These are the original signatures to the Planning Fee Campaign at the Press Conference in Wednesday 9th February, 1999.

Note our Press Release that day stated:

It has been suggested that the proposals are unconstitutional but the attitude of the Irish Courts to those individuals who take environmental cases in the public interest gives us little hope that the matter can be resolved effectively within Ireland."

1. An Taisce
2. Arklow Action Group
3. Ballynagran / Coolbeg Action Group
4. Belclare Park and Terrace Residents and Tenants Association
5. Belgrove Residents Association
6. Blessington Heritage Trust
7. Bluestack Environmental Group
8. Braade/Carrigfin Residents Group
9. Brittas Bay Community Group
10. Coastwatch Europe
11. Commogue Marsh Protection Group
12. Cod's Head Preservation Society
13. Concerned Residents of Ardgehane/Ballinglanna
14. Coolea Ecology Group
15. Cork Environmental Alliance
16. Donabate Parish Council
17. Donegal Environmental Alliance
18. Dulra Magazine
19. Earthwatch
20. European Youth for Action
21. Foyle Basin Council
22. Friends of the Irish Environment
23. Friends of the Curragh Environment
24. Genetic Concern
25. Glasnevin Avenue Residents Association
26. Greystones Protection and Development Association
27. Hermitage and District Residents Association
28. Inistioge Conservation Society
29. Irish Doctors for the Environment
30. Irish Wildlife Trust
31. Just Forests
32. Keep Ireland Open
33. Killarney Nature Conservation Group
34. Kilcoursey Residents Association
35. Killincarrig Community Association
36. Kilmaley Anti-Dump Action Group
37. Knockmealdown Protection Committee
38. Lancefort Ltd.
39. Leinster Road Residents Association
40. London Irish Green Party
41. Lorretto Grange Residents Association
42. Mount Argus Road/Grove Residents Association
43. Moville/Greencastle Residents Group
44. Native Woodland Trust
45. Newcastle Residents Association
46. Newgarden Residents Association
47. Newtown Area Action Development Group
48. Novara Sydmonton Residents Association
49. Poddle Area Resident's Association
50. Rathgar Residents Association
51. Ringaskiddy and District Residents Association
52. Rural Environmental Awareness Protection Group
53. Sandcove Seafront Residents Association
54. Sandford Road Residents Association
55. Save Glending Group
56. Stradbelly Environmental Protection Group
57. Strand Street Residents Group
58. Strawberry Beds Residents Association
59. Union Hall Residents Committee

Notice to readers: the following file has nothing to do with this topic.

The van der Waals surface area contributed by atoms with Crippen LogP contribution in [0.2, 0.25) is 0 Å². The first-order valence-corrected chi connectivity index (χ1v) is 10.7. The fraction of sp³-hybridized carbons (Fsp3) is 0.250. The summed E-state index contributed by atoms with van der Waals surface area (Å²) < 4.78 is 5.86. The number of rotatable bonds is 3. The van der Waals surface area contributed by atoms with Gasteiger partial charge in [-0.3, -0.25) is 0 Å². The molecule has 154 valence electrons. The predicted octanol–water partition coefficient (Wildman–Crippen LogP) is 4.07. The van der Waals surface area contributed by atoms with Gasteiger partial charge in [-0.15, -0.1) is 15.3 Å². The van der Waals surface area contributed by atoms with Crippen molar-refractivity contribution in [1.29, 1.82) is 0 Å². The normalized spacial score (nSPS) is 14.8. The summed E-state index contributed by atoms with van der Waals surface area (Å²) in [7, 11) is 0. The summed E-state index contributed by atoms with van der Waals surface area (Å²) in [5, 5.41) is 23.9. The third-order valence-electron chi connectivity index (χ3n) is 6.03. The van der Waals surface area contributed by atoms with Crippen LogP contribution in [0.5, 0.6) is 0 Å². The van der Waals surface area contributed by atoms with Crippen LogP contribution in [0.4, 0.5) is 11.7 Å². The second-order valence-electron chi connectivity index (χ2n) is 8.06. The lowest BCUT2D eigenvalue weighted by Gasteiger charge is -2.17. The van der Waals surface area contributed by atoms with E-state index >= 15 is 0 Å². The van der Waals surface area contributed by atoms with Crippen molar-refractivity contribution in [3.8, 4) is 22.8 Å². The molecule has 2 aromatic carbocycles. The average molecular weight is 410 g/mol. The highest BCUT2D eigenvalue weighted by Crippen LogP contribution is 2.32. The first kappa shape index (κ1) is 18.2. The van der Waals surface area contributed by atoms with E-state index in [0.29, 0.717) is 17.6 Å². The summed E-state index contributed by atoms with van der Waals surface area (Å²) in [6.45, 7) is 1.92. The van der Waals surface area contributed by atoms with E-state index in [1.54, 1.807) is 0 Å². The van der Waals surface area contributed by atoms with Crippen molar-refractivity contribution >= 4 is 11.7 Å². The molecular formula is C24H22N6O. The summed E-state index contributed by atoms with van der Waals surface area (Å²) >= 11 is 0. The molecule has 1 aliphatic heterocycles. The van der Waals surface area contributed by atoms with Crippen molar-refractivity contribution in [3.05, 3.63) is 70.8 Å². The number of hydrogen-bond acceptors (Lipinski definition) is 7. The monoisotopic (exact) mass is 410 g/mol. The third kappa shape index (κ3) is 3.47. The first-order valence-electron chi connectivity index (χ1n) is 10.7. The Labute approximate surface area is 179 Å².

60. VOICE
61. Waste Action Group
62. Wicklow Environmental Solutions Trust
63. Wicklow Planning Alliance
64. Willow Cedar Action Group
65. Woodbrook and Stratten Pines Residents Association
66. Woodquay & District Residents
We reprint this extract from the Dail and invite readers to consider for themselves whether the Commission's reasoned opinion contains a statement about the legality of the situation.
Dail Report, 21 February, 2002

Mr. Cuffe: On the same matter, now that the European Commission has ruled that the €20 planning fee is illegal, will the Minister for the Environment and Local Government be refunding those who paid the fee? Will he introduce regulations to ensure that members of the public will not have to pay this draconian fee in order to participate in the planning process?

The Taoiseach: I understand that the European Commission has given a reasoned opinion but I do not think it has made any statement about the
legality of the situation. Obviously, the Minister will now have to examine the judgment.
SUMMARY OF SUBMISSIONS
OPPOSED TO THE IRISH PLANNING FEE
obtained under Freedom of Information
LOCAL AUTHORITIES

14 elected Local Authorities, including the General Council of County Councils, passed motions to request that this fee not be implemented, highlighting:

¬? the poorer decisions that would result as members of the public had consistently supplied them with information that was useful and relevant
¬? the difficulty of public representatives fulfilling their own role in making representations on behalf of their constituents [This is particularly true as functional illiteracy is high in Ireland]
¬? an inevitable lessening of public involvement in decision making (with consequent lose of commitment)
¬? a lose transparency and therefore a decrease in public confidence
¬? the task of dealing with objections or submissions is not considered onerous anyway
¬? the planning fee at IR£ 47 is totally inadequate and results in a net cost to the State of IR£ 10m while in Northern Ireland the fee is UK£ 375
¬? the cost of the planning system should be met by those availing of the service


General Council of County Councils
Fees for planning applications: Section 34 & 222
(a) The General Council would have difficulty with the prospect of a fee for making observations on, or objections to, planning applications.